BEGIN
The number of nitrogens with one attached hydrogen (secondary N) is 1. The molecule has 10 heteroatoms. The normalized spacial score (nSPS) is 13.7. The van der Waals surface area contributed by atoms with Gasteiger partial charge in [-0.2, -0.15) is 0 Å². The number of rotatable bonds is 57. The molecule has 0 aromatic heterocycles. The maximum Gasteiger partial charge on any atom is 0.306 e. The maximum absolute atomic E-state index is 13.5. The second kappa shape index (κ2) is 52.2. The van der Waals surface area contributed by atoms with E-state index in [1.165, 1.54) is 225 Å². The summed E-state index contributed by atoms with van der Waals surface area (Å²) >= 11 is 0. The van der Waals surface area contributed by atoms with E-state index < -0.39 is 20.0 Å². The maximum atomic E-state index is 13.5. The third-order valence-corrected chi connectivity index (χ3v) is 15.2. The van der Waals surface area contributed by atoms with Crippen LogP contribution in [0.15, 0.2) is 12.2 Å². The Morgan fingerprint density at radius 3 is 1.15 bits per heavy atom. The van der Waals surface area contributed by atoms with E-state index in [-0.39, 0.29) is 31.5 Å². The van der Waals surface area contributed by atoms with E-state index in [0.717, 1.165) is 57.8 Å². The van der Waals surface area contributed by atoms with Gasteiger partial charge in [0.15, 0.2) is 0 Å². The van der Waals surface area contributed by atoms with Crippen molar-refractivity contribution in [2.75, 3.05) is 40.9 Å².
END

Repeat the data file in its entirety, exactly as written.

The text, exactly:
The number of nitrogens with one attached hydrogen (secondary N) is 1. The molecule has 10 heteroatoms. The normalized spacial score (nSPS) is 13.7. The van der Waals surface area contributed by atoms with Gasteiger partial charge in [-0.2, -0.15) is 0 Å². The number of rotatable bonds is 57. The molecule has 0 aromatic heterocycles. The maximum Gasteiger partial charge on any atom is 0.306 e. The maximum absolute atomic E-state index is 13.5. The second kappa shape index (κ2) is 52.2. The van der Waals surface area contributed by atoms with E-state index in [1.165, 1.54) is 225 Å². The summed E-state index contributed by atoms with van der Waals surface area (Å²) >= 11 is 0. The van der Waals surface area contributed by atoms with E-state index < -0.39 is 20.0 Å². The maximum atomic E-state index is 13.5. The third-order valence-corrected chi connectivity index (χ3v) is 15.2. The van der Waals surface area contributed by atoms with Crippen LogP contribution in [0.15, 0.2) is 12.2 Å². The Morgan fingerprint density at radius 3 is 1.15 bits per heavy atom. The van der Waals surface area contributed by atoms with E-state index in [-0.39, 0.29) is 31.5 Å². The van der Waals surface area contributed by atoms with E-state index in [0.717, 1.165) is 57.8 Å². The van der Waals surface area contributed by atoms with Gasteiger partial charge in [0.15, 0.2) is 0 Å². The van der Waals surface area contributed by atoms with Crippen molar-refractivity contribution in [2.75, 3.05) is 40.9 Å².